Westlake was off to another great season in 1951. Through 50 games, he was hitting .282 with 16 homers and 45 RBIs, all while giving up his right field spot to play left field and third base. On June 15, he and southpaw Cliff Chambers were traded to the St. Louis Cardinals for five players: catcher Joe Garagiola, infielder Dick Cole, outfielder Bill Bowerton and pitchers Howie Pollet and Ted Wilks. Pirates General Manager Branch Rickey made a lot of great deals in his day. This was not one of them. He gave up his second-best power hitter and a reliable lefty starter with a package that hinged on Garagiola turning into a star catcher. He didn’t.
Pittsburgh Post-Gazette columnist Jack Herndon suggested that Westlake sealed his own fate in the previous offseason, when contract negotiations turned contentious. GM Rickey sent son Branch Jr. (or “Twig” as he was commonly known) to California to talk with Westlake face-to-face, and Westlake allegedly was rude to Twig.
Weeks after the trade, Westlake was added to the All-Star team for the only time in his career. He was picked mostly for his stats with the Pirates, though he made the team as a Cardinal. Westlake replaced new teammate Stan Musial in left field during the All-Star Game but never came to bat.
Westlake finished the 1951 season with a .266 average and 22 home runs. It was his last good year as an everyday player. He was slow out of the gate in 1952, hitting .216 with no power in 21 games with the Redbirds. He was traded to Cincinnati on May 13 for 1B/OF Dick Sisler and shortstop Virgil Stallcup. Less than three months later, he was shipped to Cleveland for a minor-leaguer. Westlake hit a combined .212 for all three teams, but at he would have better times ahead with Cleveland.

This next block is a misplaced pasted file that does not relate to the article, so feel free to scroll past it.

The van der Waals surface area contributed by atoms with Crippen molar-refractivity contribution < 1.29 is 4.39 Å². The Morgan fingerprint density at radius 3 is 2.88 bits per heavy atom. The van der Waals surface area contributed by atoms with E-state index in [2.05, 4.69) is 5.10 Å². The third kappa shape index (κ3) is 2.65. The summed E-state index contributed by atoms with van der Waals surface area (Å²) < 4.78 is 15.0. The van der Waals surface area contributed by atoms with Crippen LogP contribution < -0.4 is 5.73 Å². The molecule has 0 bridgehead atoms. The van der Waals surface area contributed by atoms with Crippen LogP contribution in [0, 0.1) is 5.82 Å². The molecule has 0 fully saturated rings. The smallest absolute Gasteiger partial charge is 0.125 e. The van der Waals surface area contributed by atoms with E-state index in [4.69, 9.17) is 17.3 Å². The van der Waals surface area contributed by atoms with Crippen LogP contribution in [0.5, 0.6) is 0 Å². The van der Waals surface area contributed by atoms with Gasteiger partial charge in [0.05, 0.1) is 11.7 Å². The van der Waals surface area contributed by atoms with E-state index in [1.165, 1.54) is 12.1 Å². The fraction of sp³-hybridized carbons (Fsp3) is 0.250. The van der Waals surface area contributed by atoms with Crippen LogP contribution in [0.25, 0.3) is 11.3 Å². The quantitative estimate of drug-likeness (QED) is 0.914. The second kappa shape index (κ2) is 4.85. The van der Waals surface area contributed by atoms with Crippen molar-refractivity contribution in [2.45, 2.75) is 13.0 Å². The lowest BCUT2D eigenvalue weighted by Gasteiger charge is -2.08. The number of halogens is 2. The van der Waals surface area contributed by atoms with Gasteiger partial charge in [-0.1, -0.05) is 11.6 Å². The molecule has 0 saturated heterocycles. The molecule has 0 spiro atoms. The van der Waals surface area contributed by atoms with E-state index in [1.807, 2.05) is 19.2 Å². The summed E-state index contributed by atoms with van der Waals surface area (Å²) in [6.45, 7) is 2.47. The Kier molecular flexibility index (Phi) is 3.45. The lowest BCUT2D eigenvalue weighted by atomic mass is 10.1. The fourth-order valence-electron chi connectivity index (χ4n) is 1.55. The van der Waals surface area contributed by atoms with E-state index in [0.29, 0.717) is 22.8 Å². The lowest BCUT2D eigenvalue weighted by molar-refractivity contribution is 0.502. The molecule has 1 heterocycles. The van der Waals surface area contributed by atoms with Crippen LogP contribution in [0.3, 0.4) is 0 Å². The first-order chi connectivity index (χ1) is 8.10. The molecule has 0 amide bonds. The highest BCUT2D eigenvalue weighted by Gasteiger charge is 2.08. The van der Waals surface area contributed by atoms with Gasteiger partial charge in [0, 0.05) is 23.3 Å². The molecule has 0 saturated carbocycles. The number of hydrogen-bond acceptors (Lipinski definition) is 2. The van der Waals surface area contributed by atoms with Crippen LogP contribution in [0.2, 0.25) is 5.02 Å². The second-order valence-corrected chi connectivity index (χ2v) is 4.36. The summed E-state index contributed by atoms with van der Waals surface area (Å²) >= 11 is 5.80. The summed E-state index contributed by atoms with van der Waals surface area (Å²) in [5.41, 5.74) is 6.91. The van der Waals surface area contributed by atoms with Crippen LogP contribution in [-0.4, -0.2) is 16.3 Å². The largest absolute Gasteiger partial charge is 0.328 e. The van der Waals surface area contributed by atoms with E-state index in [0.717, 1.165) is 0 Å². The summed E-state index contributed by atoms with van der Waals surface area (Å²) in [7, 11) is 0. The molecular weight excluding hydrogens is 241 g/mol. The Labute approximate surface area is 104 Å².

The 1953 Indians had some talented outfielders, but center fielder Larry Doby was the only lock. Westlake was part of a group of players, including Dale Mitchell, Bob Kennedy and Harry “Suitcase” Simpson, who filled in the corners around Doby. Westlake hit .330 with 9 homers in 82 games, and his 2.5 Wins Above Replacement was 5th best among Cleveland position players. He got particularly hot in August, at one point knocking 14 hits in 17 at-bats, to gain regular playing time.over the other left fielders.
The 1954 Indians won the AL pennant and lost the World Series to the New York Giants. Westlake hit 11 home runs and knocked in 42 RBIs in 85 games. He played in two games of the World Series and had a single in 8 at-bats. He also dropped a fly ball in right field in Game 4 that allowed the Giants to score an unearned run.
Westlake spent the last couple years in the majors bouncing from Cleveland to Baltimore to Philadelphia, not really playing well anywhere. His last MLB games came with the Phillies in 1956, when he went 0-for-4 with a walk in 5 games. For his 10 years in the majors, Westlake had a slash line of .272/.345/.450, with 848 hits and 127 home runs, 6 of which were grand slams. He had 539 RBIs and scored 474 runs.
Westlake held a variety of jobs in his post-baseball career and worked for a construction company for 16 years before retiring. He never could figure out the point of that trade to St. Louis, either.
“The trade really was a disappointment to me,” he said in a 1989 interview with The Pittsburgh Press. “It came right in the middle of the year and upset me quite a bit. I just didn’t do well with St. Louis. I had one pretty good year with Cleveland later on, but after the trade it was mostly a downhill run for me.”
Westlake spent his retirement fishing as much as he could and generally not spending too much time thinking about baseball. “About my only connection with baseball is my pension,” he said. “It pays for the bait and the beer.”